First Draft: The Wolves (SUNY Oneonta)

Please comment your reviews of The Wolves (SUNY Oneonta) here.

3 Comments on “First Draft: The Wolves (SUNY Oneonta)

  1. Marisa Lenardson
    FIRST DRAFT
    The soccer floor turf of the black box theater is detailed only by a bench and trash can upstage. This simple set leaves room for the vast personalities and complex conversations to ensue from nine high school soccer players. SUNY Oneonta’s production of The Wolves showcases the team’s intimate relationships during warmup routines as they navigate the problems of the world and challenges within themselves. While the actors do deliver some emotional conversations and moments of vulnerability, overall the show feels about as plain as the set does.
    The college aged actors manage to present themselves with the attitudes and mannerisms of high school students. Since they entire cast is onstage for nearly the whole show, it is important that they maintain a consistent body language. They are in a space where eyes are always on them and because these actors remain focused on their warmups and movements their character would make, it enhances the realism of their world. Player #2 was strong in committing to small, fragile actions that are a product of her self-conscious, cautious character. When she is told she is “so skinny,” she clutches her stomach slowly and with a loose grip. Conversely, when player #2 dives to scarf down orange slices, her ferociousness and momentum are jarring. This break in her usual pace leads to greater shock she throws up and there is the realization that she has an eating disorder.
    Player #00 has an intimate scene alone with the audience. She enters slowly, sits on the bench, and aggressively rubs her face with her hands. Throughout the scene, the actor uses her breath to demonstrate her increasing distress. She runs around the whole field until she rips off her jersey. It is clear from the way the #00 looks at it after that her pain is related to The Wolves. In a matter of seconds, she shows remorse and clutches the shirt close to her chest. The actor takes her time to play around in the mindset of a character who has just lost a friend. She keeps the audience on edge about where the scene will head until finally releasing the scream that felt trapped within her.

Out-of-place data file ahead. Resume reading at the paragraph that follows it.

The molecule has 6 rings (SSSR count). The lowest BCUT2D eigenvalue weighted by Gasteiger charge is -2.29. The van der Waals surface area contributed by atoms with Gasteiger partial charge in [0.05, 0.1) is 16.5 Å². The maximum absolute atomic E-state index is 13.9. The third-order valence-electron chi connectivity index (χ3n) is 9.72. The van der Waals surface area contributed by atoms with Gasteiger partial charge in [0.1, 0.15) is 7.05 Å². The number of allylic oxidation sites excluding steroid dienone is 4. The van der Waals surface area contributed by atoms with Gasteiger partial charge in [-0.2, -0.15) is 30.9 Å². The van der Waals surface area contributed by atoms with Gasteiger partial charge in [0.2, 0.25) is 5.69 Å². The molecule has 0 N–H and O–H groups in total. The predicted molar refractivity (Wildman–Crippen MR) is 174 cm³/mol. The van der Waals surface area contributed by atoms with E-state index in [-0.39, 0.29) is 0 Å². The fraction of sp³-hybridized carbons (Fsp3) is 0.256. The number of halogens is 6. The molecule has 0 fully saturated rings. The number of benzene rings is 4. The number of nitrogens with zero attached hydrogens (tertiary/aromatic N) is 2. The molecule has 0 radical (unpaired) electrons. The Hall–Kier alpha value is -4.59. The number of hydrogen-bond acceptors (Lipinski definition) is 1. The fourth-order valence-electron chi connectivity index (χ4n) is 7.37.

• The captain does not verbally respond with how she feels about not being asked to be seen by the scouter. Instead the captain uses movement to display her inner thoughts. The actor lies on the ground and begins to aggressively workout, appearing to move as fast as humanly possible. Her face turns red as she expresses anger that fades into disappointment. However, this powerful scene is only one part of player #25’s performance.
    • Something she and several other actors are guilty of is rushing their lines. Throughout the show, rather than working together as teammates to wait for the right moment to speak, many were guilty of responding before taking a pause. The captain was more noticeable because of how quickly she gave demands which sounded like reciting off a grocery list instead of trying to motivate her players to move.
    • Sound was not memorable. Only sound effect was whistles to insinuate the end of a scene.
    o The bow music “Fight Song” felt like a decision that tried to include an empowering end to match themes within the show. However, the song felt like a generic match that did not require much thought.
    • Captain’s wig for buzzcut looked fake
    • Props- were the backpacks necessary?
    o Had to have crew run to collect backpacks just to return them to players and be brought back in a minute late
    • Lighting was good
    o Practical use to make sure stage was evenly lit
    o Shift in lights when tone was meant to be more serious or intense or focus on a specific person (talking about abortion, #2 eating orange slices, #00 solo scene)
    • Costume design accomplished what it needed to
    o Numbers on backs were clear with detail of wolf shadow on front
    o All gear felt appropriate for a soccer team
    o Headgear for #2 was a good touch
    o Cuffs at the final scene, “C” for captain

  2. Suny Oneonta’s production of The Wolves takes itself seriously. It deserves to. While the script itself touches on several important themes such as sex, self-image, mental illness or wellness, immigration, death, and other common tribulations of a coming of age story, the actors on stage clearly wanted to give an authentic take on how young women would handle those struggles. They build up to it carefully, so as not to take you entirely by surprise but also give fair warning as to what’s to come. The ways in which the multiple messages the piece is conveying are softened by the guise of a group of high school juniors is effective in not telling the audience how to feel, but rather asking the audience to seek answers to the questions posed. The cast is engaging. The buzzing dialogue and conviction (or lack thereof) that each character has on a particular subject almost prompts the audience to step on stage and join in on the conversation.

    The balance between humor and sincerity does not go unnoticed. Simply put, the choices made are funny when they need to be and serious when they need to be. The pacing in the show was extremely effective at points, and at others the audience could have been given more time to breathe. Either to absorb the humor and enjoy it, or to ponder the themes Sarah DeLappe’s script wants us to consider.